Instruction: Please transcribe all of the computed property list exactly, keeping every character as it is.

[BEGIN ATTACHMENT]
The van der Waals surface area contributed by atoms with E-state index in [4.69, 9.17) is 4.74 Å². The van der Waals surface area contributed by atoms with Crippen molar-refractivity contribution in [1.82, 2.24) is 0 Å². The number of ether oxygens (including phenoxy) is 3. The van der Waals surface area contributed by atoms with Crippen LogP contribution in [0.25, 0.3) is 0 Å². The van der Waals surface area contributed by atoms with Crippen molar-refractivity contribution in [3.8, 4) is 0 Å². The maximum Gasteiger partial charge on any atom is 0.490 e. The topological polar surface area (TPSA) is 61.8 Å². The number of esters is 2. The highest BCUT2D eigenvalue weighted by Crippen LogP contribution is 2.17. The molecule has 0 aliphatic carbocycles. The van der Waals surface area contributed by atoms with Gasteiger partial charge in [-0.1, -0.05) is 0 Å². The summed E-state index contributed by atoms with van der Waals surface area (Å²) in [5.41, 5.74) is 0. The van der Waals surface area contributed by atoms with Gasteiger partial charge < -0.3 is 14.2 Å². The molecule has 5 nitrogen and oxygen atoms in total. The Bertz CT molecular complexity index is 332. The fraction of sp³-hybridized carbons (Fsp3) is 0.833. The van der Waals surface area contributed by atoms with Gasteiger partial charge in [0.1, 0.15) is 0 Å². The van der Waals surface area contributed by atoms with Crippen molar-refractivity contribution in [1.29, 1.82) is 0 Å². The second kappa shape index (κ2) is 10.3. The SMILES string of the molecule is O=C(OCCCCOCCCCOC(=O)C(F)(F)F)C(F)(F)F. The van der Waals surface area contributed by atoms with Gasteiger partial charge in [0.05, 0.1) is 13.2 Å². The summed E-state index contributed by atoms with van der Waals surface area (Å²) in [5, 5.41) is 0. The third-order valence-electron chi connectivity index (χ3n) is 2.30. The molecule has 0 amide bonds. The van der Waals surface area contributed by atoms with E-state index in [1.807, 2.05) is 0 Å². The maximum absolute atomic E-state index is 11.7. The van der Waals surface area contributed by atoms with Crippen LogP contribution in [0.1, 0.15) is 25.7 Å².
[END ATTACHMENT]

The van der Waals surface area contributed by atoms with E-state index in [4.69, 9.17) is 4.74 Å². The van der Waals surface area contributed by atoms with Crippen molar-refractivity contribution in [1.82, 2.24) is 0 Å². The number of ether oxygens (including phenoxy) is 3. The van der Waals surface area contributed by atoms with Crippen LogP contribution in [0.25, 0.3) is 0 Å². The van der Waals surface area contributed by atoms with Crippen molar-refractivity contribution in [3.8, 4) is 0 Å². The maximum Gasteiger partial charge on any atom is 0.490 e. The topological polar surface area (TPSA) is 61.8 Å². The number of esters is 2. The highest BCUT2D eigenvalue weighted by Crippen LogP contribution is 2.17. The molecule has 0 aliphatic carbocycles. The van der Waals surface area contributed by atoms with Gasteiger partial charge in [-0.1, -0.05) is 0 Å². The summed E-state index contributed by atoms with van der Waals surface area (Å²) in [5.41, 5.74) is 0. The van der Waals surface area contributed by atoms with Gasteiger partial charge < -0.3 is 14.2 Å². The molecule has 5 nitrogen and oxygen atoms in total. The Bertz CT molecular complexity index is 332. The fraction of sp³-hybridized carbons (Fsp3) is 0.833. The van der Waals surface area contributed by atoms with Gasteiger partial charge in [0.1, 0.15) is 0 Å². The van der Waals surface area contributed by atoms with Crippen molar-refractivity contribution in [1.29, 1.82) is 0 Å². The second kappa shape index (κ2) is 10.3. The SMILES string of the molecule is O=C(OCCCCOCCCCOC(=O)C(F)(F)F)C(F)(F)F. The van der Waals surface area contributed by atoms with Gasteiger partial charge in [0.05, 0.1) is 13.2 Å². The summed E-state index contributed by atoms with van der Waals surface area (Å²) in [5, 5.41) is 0. The third-order valence-electron chi connectivity index (χ3n) is 2.30. The molecule has 0 amide bonds. The van der Waals surface area contributed by atoms with E-state index in [1.807, 2.05) is 0 Å². The maximum absolute atomic E-state index is 11.7. The van der Waals surface area contributed by atoms with Crippen LogP contribution in [0.1, 0.15) is 25.7 Å².